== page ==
How to Cite PowerPoint and other Media by heatherrhunt

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									   This handout is also available online at the George Mason University website: http://writingcenter.gmu.edu


                         How to Cite PowerPoint and other Media
        As new technology develops every day, it makes sense that these new forms are popping
up in papers. PowerPoint presentations, podcasts, and blogs are only a few of the new types of
media that are making their way into academic papers including the myriad other types of files
accessible on the Internet, such as Portable Document Format (.pdf), electronic spreadsheet files,
and plain text files. The way that you cite these types of sources depends on how you accessed
or viewed the sources. If accessed over the Internet, these sources should be cited as an online
source. If accessed from a CD-ROM, these sources should be cited as a CD-ROM. Blogs and
podcasts would be cited as an online source, like a website.

Note: As with any source, check the validity. If possible, research the author. Many blogs and
podcasts can be valid sources, such as National Public Radio’s or the Wall Stree Journal Law
Blog. Be discriminating and use the same techniques you would use to determine a web sites
validity.
Note: The following examples are in MLA format, but the same rules apply with APA as well.

PowerPoint presentations
If you attended a conference presentation or meeting where you took notes on the PowerPoint
presentation, you would cite it as a lecture or public address (see Example 1). If you accessed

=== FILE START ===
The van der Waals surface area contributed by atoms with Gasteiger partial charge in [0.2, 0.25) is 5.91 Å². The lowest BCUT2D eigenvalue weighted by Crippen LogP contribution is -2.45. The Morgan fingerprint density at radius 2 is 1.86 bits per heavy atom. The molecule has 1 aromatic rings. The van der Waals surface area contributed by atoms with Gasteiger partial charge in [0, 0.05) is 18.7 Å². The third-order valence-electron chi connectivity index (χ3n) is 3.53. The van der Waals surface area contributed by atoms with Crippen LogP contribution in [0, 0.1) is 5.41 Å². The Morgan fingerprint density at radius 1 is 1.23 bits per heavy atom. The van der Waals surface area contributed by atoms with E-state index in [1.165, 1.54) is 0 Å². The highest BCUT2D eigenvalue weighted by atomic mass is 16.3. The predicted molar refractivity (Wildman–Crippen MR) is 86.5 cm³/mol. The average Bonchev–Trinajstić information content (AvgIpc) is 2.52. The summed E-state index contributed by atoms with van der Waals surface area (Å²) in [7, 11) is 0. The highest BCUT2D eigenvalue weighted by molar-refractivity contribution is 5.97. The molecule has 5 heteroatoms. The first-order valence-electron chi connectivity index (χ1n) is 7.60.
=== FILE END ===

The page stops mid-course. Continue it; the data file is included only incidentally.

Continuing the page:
the PowerPoint presentation on the internet, cite it as a web source (see Example 2). When
citing the PowerPoint presentation as a website, you do not need to write out what type of file it
is if the file extension identifies it as a PowerPoint source.

Example 1:
Lawrence, Laurie. “Broodmare Nutrition.” PowerPoint presentation. Embassy Suites,
      Lexington, KY. 16 Feb 2006.

Example 2:
George Mason University Writing Center. “Plot Summary versus Interpretive Writing.” George
      Mason University Writing Center. PowerPoint. 2000. 15 July 2006.
      <http://writingcenter.gmu.edu/resources/summaryvsinterpretation/index.htm>.

Blogs
A blog should be cited as a website with a full link to the post.

Lattman, Peter. “A Tussle Over Presidential Signing Statements.” Wall Street Journal Law
      Blog. 17 August 2006. 18 August 2006.
      <http://blogs.wsj.com/law/2006/08/17/a-tussle-over-signing-statements>.

Podcasts
Podcasts all have a URL through which you access the file. In I-Tunes, click on “Podcast
Information” to view the URL. Podcasts should be cited as an online source as well.

“Atlatl.” TERRA: The Nature Podcast. 17 July 2006. 15 August 2006.
        <http://feeds.feedburner.com/terranaturepodcast>.


                                                 Updated 2006

								
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